Around the world, people are calling for the Taliban’s acts against women to be considered apartheid. Is how the world determines inequality itself unequal?

Afghan women walk through the old market as a Taliban fighter stands guard, in downtown Kabul, Afghanistan.

Afghan women walk through the old market as a Taliban fighter stands guard in downtown Kabul, Afghanistan. Taliban rulers on 7 May 2021 ordered all Afghan women to wear head-to-toe clothing in public. (AP Photo/Ebrahim Noroozi)

 This article was produced exclusively for News Decoder’s global news service. It is through articles like this that News Decoder strives to provide context to complex global events and issues and teach global awareness through the lens of journalism. Learn how you can incorporate our resources and services into your classroom or educational program. 

After the Taliban regained power in Afghanistan in August 2021, Tamna Zaryab Pariyani began protesting on the streets of Kabul against restrictions the Taliban imposed on women and girls. On 29 December 2021, the Taliban arrested the civil rights activist along with four of her sisters. After spending 26 days in prison, they fled to Germany.

For 12 days in September, Pariyani and 16 other civil activists from Afghanistan went on a hunger strike. After their protest, other activists inside and outside of Afghanistan continued what they started.

They are calling on the world to recognize the actions against Pariyani and other women by the Taliban — the fundamentalist Islamic group that controls the country — as gender apartheid. It is the latest action in a worldwide movement to equate discrimination of women as with discrimination against ethnic or religious groups.

In March 2023, a group of respected Iranian and Afghan women, including Iranian Nobel peace prize laureate Shirin Ebad, signed an open letter calling for gender apartheid to be a crime under international law.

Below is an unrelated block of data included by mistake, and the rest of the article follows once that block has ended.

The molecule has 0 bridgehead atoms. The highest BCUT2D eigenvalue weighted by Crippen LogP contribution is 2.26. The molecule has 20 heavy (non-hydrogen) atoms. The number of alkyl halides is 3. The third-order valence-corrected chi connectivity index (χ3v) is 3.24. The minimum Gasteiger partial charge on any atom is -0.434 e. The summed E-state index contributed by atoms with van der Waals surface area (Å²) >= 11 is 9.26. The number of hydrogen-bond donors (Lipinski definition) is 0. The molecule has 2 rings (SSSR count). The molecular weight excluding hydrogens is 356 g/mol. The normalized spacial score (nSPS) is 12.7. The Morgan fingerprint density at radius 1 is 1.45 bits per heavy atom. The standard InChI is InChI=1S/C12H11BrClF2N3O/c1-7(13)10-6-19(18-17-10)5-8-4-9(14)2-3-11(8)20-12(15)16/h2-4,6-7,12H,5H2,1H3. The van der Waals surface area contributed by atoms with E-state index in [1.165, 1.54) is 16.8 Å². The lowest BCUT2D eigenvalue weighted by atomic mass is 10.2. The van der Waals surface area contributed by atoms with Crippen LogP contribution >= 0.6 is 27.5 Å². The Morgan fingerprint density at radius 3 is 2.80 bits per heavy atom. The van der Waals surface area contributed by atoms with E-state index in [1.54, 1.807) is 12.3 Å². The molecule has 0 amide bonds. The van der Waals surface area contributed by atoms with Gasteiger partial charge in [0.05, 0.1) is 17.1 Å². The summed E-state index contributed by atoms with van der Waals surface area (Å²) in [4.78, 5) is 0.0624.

Back in 1976, the International Convention on the Suppression and Punishment of the Crime of Apartheid (ICSPCA), convened by the United Nations General Assembly, declared racial apartheid to be a crime against humanity.

Speaking out on behalf of women who can’t

When the United Nations General Assembly met on 19 September in New York, the representatives of most of the countries of the world asked for greater support of Afghan women.

On 26 September, the United Nations Human Rights Council held a special meeting on the rights of women in Afghanistan in response to successive protests by civil activists inside and outside Afghanistan.

In this meeting, the representatives of different countries condemned systematic discrimination, gender segregation and exclusion of women and girls in Afghanistan.

But while the United States, UK, France, Japan, Brazil, Switzerland, United Arab Emirates, Albania, Ecuador, Gabon and Malta issued a joint statement that called on the world to take effective steps to end the sexual harassment of Afghan women, the statement did not declare these acts gender apartheid.

The term “gender apartheid” dates back to the previous rule of the Taliban in Afghanistan, when the human rights group Amnesty International began using it to describe the treatment of women there.

Is discrimination of women different?